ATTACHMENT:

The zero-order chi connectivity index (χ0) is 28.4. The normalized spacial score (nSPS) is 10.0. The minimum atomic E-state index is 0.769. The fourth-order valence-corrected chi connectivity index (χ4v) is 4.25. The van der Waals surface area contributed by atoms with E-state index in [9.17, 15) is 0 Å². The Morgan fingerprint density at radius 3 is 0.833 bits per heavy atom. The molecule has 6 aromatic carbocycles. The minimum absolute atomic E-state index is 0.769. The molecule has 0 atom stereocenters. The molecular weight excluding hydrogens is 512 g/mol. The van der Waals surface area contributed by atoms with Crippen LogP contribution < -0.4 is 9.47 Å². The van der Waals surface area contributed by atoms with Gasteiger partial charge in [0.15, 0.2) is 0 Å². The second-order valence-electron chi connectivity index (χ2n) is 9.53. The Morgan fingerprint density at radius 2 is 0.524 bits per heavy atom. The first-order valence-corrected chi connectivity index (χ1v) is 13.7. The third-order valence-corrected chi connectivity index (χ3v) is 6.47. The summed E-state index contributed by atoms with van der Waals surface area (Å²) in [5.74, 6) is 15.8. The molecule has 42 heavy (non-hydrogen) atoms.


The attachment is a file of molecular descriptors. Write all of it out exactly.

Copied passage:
The zero-order chi connectivity index (χ0) is 28.4. The normalized spacial score (nSPS) is 10.0. The minimum atomic E-state index is 0.769. The fourth-order valence-corrected chi connectivity index (χ4v) is 4.25. The van der Waals surface area contributed by atoms with E-state index in [9.17, 15) is 0 Å². The Morgan fingerprint density at radius 3 is 0.833 bits per heavy atom. The molecule has 6 aromatic carbocycles. The minimum absolute atomic E-state index is 0.769. The molecule has 0 atom stereocenters. The molecular weight excluding hydrogens is 512 g/mol. The van der Waals surface area contributed by atoms with Crippen LogP contribution < -0.4 is 9.47 Å². The van der Waals surface area contributed by atoms with Gasteiger partial charge in [0.15, 0.2) is 0 Å². The second-order valence-electron chi connectivity index (χ2n) is 9.53. The Morgan fingerprint density at radius 2 is 0.524 bits per heavy atom. The first-order valence-corrected chi connectivity index (χ1v) is 13.7. The third-order valence-corrected chi connectivity index (χ3v) is 6.47. The summed E-state index contributed by atoms with van der Waals surface area (Å²) in [5.74, 6) is 15.8. The molecule has 42 heavy (non-hydrogen) atoms.